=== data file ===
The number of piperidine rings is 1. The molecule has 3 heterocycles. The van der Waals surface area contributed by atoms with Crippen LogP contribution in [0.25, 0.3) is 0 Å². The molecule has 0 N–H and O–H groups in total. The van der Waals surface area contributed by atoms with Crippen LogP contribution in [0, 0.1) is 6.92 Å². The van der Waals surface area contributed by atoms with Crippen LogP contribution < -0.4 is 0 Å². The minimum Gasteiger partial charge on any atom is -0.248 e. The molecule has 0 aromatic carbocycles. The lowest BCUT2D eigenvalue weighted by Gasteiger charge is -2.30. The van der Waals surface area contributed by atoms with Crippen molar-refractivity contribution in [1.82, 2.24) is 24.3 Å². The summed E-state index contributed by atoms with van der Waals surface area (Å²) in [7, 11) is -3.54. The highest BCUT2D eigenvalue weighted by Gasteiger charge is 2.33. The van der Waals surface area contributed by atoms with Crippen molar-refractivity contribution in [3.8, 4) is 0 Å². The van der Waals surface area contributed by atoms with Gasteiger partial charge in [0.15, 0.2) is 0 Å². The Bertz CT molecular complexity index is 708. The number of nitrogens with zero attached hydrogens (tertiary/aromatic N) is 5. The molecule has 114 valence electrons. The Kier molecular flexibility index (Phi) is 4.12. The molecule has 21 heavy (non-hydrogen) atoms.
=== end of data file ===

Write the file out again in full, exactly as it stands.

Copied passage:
The number of piperidine rings is 1. The molecule has 3 heterocycles. The van der Waals surface area contributed by atoms with Crippen LogP contribution in [0.25, 0.3) is 0 Å². The molecule has 0 N–H and O–H groups in total. The van der Waals surface area contributed by atoms with Crippen LogP contribution in [0, 0.1) is 6.92 Å². The van der Waals surface area contributed by atoms with Crippen LogP contribution < -0.4 is 0 Å². The minimum Gasteiger partial charge on any atom is -0.248 e. The molecule has 0 aromatic carbocycles. The lowest BCUT2D eigenvalue weighted by Gasteiger charge is -2.30. The van der Waals surface area contributed by atoms with Crippen molar-refractivity contribution in [1.82, 2.24) is 24.3 Å². The summed E-state index contributed by atoms with van der Waals surface area (Å²) in [7, 11) is -3.54. The highest BCUT2D eigenvalue weighted by Gasteiger charge is 2.33. The van der Waals surface area contributed by atoms with Crippen molar-refractivity contribution in [3.8, 4) is 0 Å². The van der Waals surface area contributed by atoms with Gasteiger partial charge in [0.15, 0.2) is 0 Å². The Bertz CT molecular complexity index is 708. The number of nitrogens with zero attached hydrogens (tertiary/aromatic N) is 5. The molecule has 114 valence electrons. The Kier molecular flexibility index (Phi) is 4.12. The molecule has 21 heavy (non-hydrogen) atoms.